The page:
Back in the early seventies, my French wife Jos and I spent our honeymoon working in a street market not far from St Tropez. In those days our prized possession was a battered and dirty old grey Austin minivan called Ethel (named after a battered and dirty old grey aunt of mine).
One balmy Mediterranean evening we drove Ethel into town and left her to fend for herself in the middle of a snooty crowd of garlicky Citroens, elegantly suntanned Porsches and filthy rich Mercedes Benz’ while we went off for a nice romantic meal and a stroll around the harbour to see if any famous people would recognise us and ask us for our autographs.
It must have been very late when we returned. Poor old Ethel had been jilted and we found her sitting alone and forlorn-looking in the middle of a big empty car park with nobody to talk to. Pleased to see us, Ethel kindly steamed up her windows for us so that the newlyweds could enjoy a well-earned kiss and cuddle. We were in that delicious period when lovers can’t bear to be more than a few centimetres away from each other for more than a few minutes.
Suddenly all hell broke loose, we were surrounded by a dazzling swirl of cold blue lights, screeching brakes and high revving engines. From one minute to the next poor Ethel found herself hemmed in by a snarling pack of black and white Renaults, out of which poured a snarling pack of black and white French policemen. “Vos papiers!” barked a particularly obnoxious poulet, rapping on the window and training his torch in my eyes.
Now in those days I was your typical meek and mild, ‘don’t kick up a fuss’ type of Englishman abroad although I must confess policemen have never been my cup of tea and this one was riling me. “Who the heck does he think he is, why should I show him my papers? Isn’t France supposed to be the land of romance?” I fumed, trying to get Ethel to cooperate by allowing her door window to slide open for once and not stick in the runners.“Vos papiers Monsieur! Passeport! Ouvrez la portière!” raged the young flic as I searched in vain for my passport. “Don’t argue, just give it to him” said my wife sensibly. Eventually I found the life-saving identification, opened the car door and handed over my proudly-blue, hardback passport to Officer Merde.
From that moment on, the night degenerated into the surreal. As I studied the face of this seemingly sightless gallic prat (the peak of his cap was drawn down over his eyes), a drool of spittle emerged from a corner of his mouth and dangly-drooped its way down from his lower lip, like a splodgy white spider on a mission from ceiling to floor. “Garlic must have a strange effect on Young’s modulus of elasticity ,” I thought to myself scientifically. Well actually, no I didn’t, but it would have been a great thing to think, I think. Instead of that, the word “frogspawn” insinuated its way into my brain and I found myself unable to suppress a giggle.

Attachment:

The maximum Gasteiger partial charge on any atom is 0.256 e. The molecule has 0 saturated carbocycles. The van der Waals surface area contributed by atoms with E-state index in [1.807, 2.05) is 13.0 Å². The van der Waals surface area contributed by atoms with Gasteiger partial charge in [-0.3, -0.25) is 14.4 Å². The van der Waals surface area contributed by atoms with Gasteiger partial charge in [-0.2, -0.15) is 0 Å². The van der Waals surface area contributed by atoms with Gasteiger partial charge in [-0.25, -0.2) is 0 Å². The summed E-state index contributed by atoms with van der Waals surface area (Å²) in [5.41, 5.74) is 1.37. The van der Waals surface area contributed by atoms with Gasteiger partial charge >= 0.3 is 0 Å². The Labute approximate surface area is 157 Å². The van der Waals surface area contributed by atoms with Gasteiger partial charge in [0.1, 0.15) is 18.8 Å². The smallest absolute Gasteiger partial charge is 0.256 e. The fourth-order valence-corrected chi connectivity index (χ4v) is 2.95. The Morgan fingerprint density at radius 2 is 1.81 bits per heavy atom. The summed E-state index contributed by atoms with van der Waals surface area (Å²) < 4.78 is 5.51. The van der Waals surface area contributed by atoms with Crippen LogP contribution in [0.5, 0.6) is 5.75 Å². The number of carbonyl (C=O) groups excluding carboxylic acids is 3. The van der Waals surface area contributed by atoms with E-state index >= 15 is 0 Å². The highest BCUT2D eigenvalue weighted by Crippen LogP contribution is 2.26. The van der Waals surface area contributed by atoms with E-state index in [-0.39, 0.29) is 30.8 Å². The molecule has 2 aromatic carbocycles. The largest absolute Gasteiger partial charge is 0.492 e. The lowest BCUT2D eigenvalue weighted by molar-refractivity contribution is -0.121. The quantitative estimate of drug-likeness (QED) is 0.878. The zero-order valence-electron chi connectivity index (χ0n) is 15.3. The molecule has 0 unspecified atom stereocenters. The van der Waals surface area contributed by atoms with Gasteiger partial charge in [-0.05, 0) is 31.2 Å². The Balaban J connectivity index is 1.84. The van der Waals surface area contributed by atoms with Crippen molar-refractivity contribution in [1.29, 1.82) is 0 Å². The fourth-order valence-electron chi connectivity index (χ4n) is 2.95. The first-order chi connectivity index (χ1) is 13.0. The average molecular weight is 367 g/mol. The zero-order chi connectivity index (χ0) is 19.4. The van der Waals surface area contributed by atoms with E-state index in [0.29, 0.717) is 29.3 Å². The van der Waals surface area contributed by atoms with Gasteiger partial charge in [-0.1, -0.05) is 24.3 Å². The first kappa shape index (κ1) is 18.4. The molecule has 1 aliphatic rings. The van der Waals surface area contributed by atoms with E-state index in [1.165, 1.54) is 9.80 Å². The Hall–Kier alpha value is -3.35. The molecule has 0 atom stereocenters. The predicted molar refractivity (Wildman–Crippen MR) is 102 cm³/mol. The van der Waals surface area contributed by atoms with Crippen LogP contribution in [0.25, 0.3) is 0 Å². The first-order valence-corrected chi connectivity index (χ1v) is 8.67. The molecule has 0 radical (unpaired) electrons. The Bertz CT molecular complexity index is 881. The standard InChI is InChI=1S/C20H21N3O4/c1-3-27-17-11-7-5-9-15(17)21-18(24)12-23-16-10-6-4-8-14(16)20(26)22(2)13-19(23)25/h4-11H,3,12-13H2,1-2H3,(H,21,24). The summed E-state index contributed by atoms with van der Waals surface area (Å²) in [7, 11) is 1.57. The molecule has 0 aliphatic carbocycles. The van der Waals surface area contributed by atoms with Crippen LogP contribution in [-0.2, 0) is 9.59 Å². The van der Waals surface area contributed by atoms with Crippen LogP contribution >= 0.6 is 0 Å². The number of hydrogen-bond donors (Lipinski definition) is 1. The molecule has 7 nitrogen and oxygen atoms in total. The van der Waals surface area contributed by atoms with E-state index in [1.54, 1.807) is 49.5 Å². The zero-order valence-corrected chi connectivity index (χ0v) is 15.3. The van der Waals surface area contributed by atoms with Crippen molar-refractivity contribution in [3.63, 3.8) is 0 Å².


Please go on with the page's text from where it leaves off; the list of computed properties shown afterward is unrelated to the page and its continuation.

No doubt disgruntled at finding my passport in order, Officer Merde poked his kepi-topped face of thunder inside the car and sneered “et la dame, montres-moi tes papiers,” just like that, with neither a please or a thank you and using the insultingly familiar “tu” form of address! By now, I was both incensed and having hysterics all at once, a quite bewildering sensation. “Grrr, tee-hee, grrr,” I spluttered, bulldog spirit rising to the occasion, “I’m British and I’m not having some jumped-up little frog Hitler insult my wife like that.”“Chéri, don’t argue,” hissed the sensible new Mrs T. emphatically, no doubt wondering if she’d done the right thing in getting married, “you’re only making it worse, for goodness sake let’s just do as he says.”
Then it dawned on me! Here was a golden opportunity, a once in a lifetime chance not to be missed. Never again would I be able to come out with such a line. “Officier, zat is no lady, zat is my wife!” I piped up triumphantly.
Unfortunately, the famous old music-hall joke loses a lot in translation; it doesn’t mean a great deal to the French, they don’t have the culture you see. As it turned out, apart from me, no-one seemed to appreciate my little joke, indeed, I rather think it aggravated our case, and it took a lot of smooth-talking and smouldering-eyed, feminine bombshell charm from Jos, interspersed with withering looks in my direction, to get us out of the scrape.
Ethel was deeply offended by the whole episode. As she sped out of St. Tropez she backfired deafeningly, Ethel’s version of the effword.